Microsoft is gearing up for a fight.
I spent a very, very long time agonizing over picking up my latest PC. For the amount of money I spent on Microsoft’s Surface Pro 4, I could have purchased all the internals I needed for a truly impressive gaming machine. More on that decision another time, but lets talk about why I even considered purchasing a gaming PC in the first place: Xbox on Windows.
We’ve spent the last few years buried in Halo 5: Guardians jargon and anticipation of Quantum Break, ReCore, Scalebound and the other exclusives that Microsoft has planned. You might have missed the news about Xbox On Windows. Microsoft is giving away its Windows 10 operating system update to owners of Windows 7 and Windows 8 devices absolutely free.
The company is hoping that the modern operating system will cause more people to subscribe to Office 365 and use apps in its Windows Store. It’s also hoping that it’ll be able to turn Xbox Live into a legitimate platform on gaming PCs. If the that last bit sounds familiar, it’s because Microsoft has experimented in this space so many times that it might be prudent to call a counselor at the local college health clinic that specializes in obsessive disorders.
I’ve been critical of Microsoft’s efforts in PC gaming for years. Not because I don’t think they should be there; they should. Everything they offered was always lackluster though. Valve’s Gabe Newell has been critical of the company’s PC gaming efforts since Windows 8, but that’s because he could see the writing on the wall, I suspect. For months he railed about how the operating system was terrible and that Microsoft was threatening all that PC gamers hold dear.
Turns out, Xbox on Windows is a threat to everything that Valve holds dear, really. Valve owns Steam, the world’s largest and most respected PC gaming store. With Microsoft floundering in PC gaming, Steam picked up the slack. The service has a dedicated store with amazing deals on titles from every publisher. A Steam account lets you chat with friends and stay abreast of what they’re playing. There’s achievements and leaderboards, plus a huge forum community and ways to download games. Even save syncing is built into Steam. Put a little less grandiose manner, Steam is Xbox Live to Windows PCs, Macs and Linux machines. Steam is unmatched, with no serious competition from Origin or UPlay, which are at the whims of their own publishers, Electronic Arts and Ubisoft.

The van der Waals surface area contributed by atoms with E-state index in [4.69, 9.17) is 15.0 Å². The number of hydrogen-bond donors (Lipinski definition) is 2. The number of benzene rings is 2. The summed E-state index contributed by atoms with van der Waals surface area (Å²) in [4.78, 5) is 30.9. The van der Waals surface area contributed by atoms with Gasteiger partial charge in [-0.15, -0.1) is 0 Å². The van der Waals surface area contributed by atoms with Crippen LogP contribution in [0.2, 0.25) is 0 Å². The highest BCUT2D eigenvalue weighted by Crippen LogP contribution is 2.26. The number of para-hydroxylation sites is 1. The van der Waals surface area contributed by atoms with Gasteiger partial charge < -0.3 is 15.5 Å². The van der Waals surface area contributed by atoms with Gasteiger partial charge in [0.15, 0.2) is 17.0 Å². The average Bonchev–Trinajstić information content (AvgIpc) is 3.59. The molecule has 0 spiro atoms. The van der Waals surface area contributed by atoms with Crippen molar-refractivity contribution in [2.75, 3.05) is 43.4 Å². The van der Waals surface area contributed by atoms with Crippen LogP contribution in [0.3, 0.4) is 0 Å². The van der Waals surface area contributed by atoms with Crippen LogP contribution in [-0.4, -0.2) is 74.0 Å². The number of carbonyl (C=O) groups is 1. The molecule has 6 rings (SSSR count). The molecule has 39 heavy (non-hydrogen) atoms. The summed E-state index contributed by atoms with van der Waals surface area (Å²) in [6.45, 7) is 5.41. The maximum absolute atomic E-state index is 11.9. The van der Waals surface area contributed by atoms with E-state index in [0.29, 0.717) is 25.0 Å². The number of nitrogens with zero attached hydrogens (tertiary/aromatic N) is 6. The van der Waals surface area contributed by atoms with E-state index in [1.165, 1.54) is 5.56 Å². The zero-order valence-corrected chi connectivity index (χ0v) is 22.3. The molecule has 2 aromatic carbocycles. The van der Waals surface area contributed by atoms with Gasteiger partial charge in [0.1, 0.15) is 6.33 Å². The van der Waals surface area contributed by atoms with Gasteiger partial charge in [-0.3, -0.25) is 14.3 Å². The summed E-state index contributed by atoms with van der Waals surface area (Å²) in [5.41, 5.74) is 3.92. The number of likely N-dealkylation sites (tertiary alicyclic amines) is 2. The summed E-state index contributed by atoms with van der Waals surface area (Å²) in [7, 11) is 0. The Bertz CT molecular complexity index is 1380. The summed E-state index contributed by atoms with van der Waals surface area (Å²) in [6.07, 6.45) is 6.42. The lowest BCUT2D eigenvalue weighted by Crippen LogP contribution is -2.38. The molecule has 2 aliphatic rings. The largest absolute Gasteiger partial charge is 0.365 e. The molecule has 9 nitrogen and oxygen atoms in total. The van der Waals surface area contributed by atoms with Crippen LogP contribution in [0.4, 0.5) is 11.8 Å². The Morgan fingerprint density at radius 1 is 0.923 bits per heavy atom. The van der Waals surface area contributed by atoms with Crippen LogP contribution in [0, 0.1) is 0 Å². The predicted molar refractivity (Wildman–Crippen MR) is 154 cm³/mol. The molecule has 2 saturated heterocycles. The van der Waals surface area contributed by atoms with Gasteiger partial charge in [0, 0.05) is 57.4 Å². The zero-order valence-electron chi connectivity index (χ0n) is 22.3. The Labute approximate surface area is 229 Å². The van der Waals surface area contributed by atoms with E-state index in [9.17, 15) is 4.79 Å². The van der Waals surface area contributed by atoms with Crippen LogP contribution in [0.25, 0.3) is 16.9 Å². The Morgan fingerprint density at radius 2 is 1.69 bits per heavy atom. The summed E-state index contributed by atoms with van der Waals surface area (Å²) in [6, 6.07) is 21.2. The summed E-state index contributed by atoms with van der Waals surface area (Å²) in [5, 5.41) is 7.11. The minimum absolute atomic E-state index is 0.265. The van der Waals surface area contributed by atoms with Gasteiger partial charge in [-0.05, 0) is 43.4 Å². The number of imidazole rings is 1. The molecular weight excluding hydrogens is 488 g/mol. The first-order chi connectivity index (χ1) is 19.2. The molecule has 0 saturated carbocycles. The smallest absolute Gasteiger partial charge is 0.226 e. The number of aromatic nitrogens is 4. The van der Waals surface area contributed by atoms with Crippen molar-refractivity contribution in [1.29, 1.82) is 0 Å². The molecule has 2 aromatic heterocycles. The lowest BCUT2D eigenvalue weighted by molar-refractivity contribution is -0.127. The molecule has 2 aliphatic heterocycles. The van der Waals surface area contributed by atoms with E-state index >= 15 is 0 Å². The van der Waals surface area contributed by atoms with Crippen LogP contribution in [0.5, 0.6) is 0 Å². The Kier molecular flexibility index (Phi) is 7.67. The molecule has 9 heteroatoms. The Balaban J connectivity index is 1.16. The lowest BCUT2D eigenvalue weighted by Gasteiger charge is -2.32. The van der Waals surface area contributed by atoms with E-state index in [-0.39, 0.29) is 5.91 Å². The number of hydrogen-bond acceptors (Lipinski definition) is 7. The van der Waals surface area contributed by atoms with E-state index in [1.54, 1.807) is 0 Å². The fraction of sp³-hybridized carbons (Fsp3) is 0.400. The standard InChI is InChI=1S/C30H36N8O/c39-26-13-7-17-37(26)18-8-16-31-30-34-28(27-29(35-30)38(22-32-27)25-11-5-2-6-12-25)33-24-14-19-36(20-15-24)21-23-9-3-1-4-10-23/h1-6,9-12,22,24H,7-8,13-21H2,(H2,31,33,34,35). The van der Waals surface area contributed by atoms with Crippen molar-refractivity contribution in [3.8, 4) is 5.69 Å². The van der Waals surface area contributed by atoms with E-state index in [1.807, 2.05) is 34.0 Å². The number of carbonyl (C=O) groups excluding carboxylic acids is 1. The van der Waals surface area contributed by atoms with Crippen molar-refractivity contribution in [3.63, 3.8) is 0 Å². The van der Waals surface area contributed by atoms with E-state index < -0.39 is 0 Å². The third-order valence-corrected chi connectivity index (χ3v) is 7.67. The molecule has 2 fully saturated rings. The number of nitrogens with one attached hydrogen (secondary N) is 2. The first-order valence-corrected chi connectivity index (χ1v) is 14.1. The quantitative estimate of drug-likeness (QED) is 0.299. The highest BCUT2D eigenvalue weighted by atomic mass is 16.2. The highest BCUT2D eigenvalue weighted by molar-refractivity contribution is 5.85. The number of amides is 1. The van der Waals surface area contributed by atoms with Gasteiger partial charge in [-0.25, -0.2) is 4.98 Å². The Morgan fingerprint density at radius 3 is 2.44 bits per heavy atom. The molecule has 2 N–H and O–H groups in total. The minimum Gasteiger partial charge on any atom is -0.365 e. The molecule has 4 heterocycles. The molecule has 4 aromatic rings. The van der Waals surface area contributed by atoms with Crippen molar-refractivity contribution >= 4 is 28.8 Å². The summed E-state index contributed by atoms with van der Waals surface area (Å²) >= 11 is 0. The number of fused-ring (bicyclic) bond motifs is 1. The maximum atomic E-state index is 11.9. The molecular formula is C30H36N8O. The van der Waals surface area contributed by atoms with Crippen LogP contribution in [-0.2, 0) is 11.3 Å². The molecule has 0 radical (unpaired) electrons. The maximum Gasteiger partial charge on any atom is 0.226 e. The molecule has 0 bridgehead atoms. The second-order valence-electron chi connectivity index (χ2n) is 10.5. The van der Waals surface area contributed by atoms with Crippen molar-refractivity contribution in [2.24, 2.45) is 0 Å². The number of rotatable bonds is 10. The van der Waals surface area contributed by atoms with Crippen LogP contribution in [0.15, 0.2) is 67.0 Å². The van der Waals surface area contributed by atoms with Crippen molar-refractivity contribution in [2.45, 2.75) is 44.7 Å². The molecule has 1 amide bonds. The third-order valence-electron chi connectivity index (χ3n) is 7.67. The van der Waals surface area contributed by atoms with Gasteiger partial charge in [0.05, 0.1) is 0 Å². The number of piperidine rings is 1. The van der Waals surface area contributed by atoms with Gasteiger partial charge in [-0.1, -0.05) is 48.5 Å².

In a year, Xbox on Windows has become nearly as fully featured as Steam is. Messages, voice chatting, screenshots, video recording and achievements are all baked into the Xbox on Windows app. So are friend profiles. What’s more, this isn’t some separate network that you have to manage, but the same profile, friends list and achievements from the Xbox One. Xbox accessories work on Windows PCs and this Xbox app wirelessly with the Xbox Wireless Adapter for Windows that we reviewed last year.
Gabe was right, about Microsoft coming for Steam at least.
Plans Microsoft have talked about already call for Xbox on Windows to get cross-platform play and purchases with some Xbox One games. The company is planning major releases for Windows too, with Halo Wars 2, Gigantic, Fable Legends, Gears of War Ultimate Edition and more all coming to Windows this year. Rise of The Tomb Raider is already in the Windows Store, complete with achievements.
One accessory line-up, one Store, one development platform and one social network. There’s enough here that Steam should be worried. Windows 10 is absolutely a Trojan horse for Xbox on Windows and the Windows Store. All Microsoft needs is the library in the Windows Store to back it all up. In the meantime, the company is happily piggy-backing off Steam’s store, letting users launch Steam games, take pictures from Steam games, record video from Steam games and chat while in Steam games, in the Xbox app. There’s some good stuff here, I think.
As for me, I’m done considering. I have a gorgeous new Dell XPS 15 with GeForce graphics card sitting on my desk and the Xbox App pinned to my Start experience. The purchases I’ve made in Steam already have counterpart links in the Xbox on Windows app. Give me the games and I’m ready.